Graduate Program


Degree Name

Master of Arts (MA)

Semester of Degree Completion

Spring 2021

Thesis Director

Ahmed S.Abou-Zaid

Thesis Committee Member

James R. Bruehler

Thesis Committee Member

Teshome Abebe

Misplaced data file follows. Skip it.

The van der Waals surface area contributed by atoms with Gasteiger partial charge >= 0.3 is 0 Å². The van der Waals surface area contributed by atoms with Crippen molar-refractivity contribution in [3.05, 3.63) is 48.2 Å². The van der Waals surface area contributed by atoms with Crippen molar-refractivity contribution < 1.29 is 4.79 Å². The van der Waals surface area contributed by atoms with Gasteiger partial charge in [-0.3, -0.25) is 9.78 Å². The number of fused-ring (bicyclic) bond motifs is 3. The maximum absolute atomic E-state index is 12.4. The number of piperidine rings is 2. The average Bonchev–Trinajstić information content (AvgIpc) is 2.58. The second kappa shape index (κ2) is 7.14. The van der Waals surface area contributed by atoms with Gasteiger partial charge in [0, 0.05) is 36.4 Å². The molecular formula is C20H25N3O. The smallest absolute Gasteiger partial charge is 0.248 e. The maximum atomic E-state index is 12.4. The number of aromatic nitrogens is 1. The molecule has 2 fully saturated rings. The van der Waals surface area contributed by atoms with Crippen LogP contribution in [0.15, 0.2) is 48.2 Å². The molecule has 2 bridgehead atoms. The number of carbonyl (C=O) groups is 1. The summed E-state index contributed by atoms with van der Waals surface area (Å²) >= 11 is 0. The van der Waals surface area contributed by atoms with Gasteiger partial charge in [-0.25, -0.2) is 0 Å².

The literature on the effects of free trade agreements (FTA) or trade liberalization on economies is vast and tends to focus on the post-liberalization performance of countries, particularly in Europe and North America. However, an analysis of how varying levels of integration within free trade blocs in Sub-Saharan Africa affect economic growth does not appear to be in the international economics literature. This analysis is vital as 54 out of 55 African union member States have begun trading under the African Continental Free Trade Agreement (AFCFTA) which intends to gradually decrease and ultimately do away with customs duties and non-tariff barriers on goods and allow the free provision of services in priority sectors. To be able to find economic support for the trade agreement, I try to understand how growing levels of integration within the already existing blocs have affected growth thus far, and hence evaluate if the AFCFTA is likely to be growth-augmenting. The preliminary results suggest that the growth effects of trade integration vary by free trade bloc. Nonetheless, there is not sufficient evidence to conclude that the growth effects of free trade in the ECOWAS and SADC trading blocs are economically significant. Overall, I find that the AFCFTA may not augment growth and propose ways to understand what other corroborating analyses might be needed to support my inference.